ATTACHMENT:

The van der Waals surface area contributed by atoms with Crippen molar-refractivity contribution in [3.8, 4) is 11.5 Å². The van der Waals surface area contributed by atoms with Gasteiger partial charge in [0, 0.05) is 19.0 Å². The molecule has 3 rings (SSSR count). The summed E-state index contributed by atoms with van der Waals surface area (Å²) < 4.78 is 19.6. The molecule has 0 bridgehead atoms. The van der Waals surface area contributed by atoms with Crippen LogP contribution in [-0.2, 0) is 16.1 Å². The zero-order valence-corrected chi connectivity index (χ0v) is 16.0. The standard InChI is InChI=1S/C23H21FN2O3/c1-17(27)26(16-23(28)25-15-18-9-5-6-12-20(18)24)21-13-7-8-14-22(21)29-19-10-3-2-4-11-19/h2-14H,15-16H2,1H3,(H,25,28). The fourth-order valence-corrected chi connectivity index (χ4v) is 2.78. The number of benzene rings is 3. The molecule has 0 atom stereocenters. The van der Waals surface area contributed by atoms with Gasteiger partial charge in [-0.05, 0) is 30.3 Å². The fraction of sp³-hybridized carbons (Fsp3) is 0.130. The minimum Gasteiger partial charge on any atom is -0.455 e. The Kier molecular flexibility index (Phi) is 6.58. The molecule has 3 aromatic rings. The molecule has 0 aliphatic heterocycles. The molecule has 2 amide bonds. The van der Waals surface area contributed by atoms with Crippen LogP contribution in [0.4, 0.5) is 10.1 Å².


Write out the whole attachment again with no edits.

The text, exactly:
The van der Waals surface area contributed by atoms with Crippen molar-refractivity contribution in [3.8, 4) is 11.5 Å². The van der Waals surface area contributed by atoms with Gasteiger partial charge in [0, 0.05) is 19.0 Å². The molecule has 3 rings (SSSR count). The summed E-state index contributed by atoms with van der Waals surface area (Å²) < 4.78 is 19.6. The molecule has 0 bridgehead atoms. The van der Waals surface area contributed by atoms with Crippen LogP contribution in [-0.2, 0) is 16.1 Å². The zero-order valence-corrected chi connectivity index (χ0v) is 16.0. The standard InChI is InChI=1S/C23H21FN2O3/c1-17(27)26(16-23(28)25-15-18-9-5-6-12-20(18)24)21-13-7-8-14-22(21)29-19-10-3-2-4-11-19/h2-14H,15-16H2,1H3,(H,25,28). The fourth-order valence-corrected chi connectivity index (χ4v) is 2.78. The number of benzene rings is 3. The molecule has 0 atom stereocenters. The van der Waals surface area contributed by atoms with Gasteiger partial charge in [-0.05, 0) is 30.3 Å². The fraction of sp³-hybridized carbons (Fsp3) is 0.130. The minimum Gasteiger partial charge on any atom is -0.455 e. The Kier molecular flexibility index (Phi) is 6.58. The molecule has 3 aromatic rings. The molecule has 0 aliphatic heterocycles. The molecule has 2 amide bonds. The van der Waals surface area contributed by atoms with Crippen LogP contribution in [0.4, 0.5) is 10.1 Å².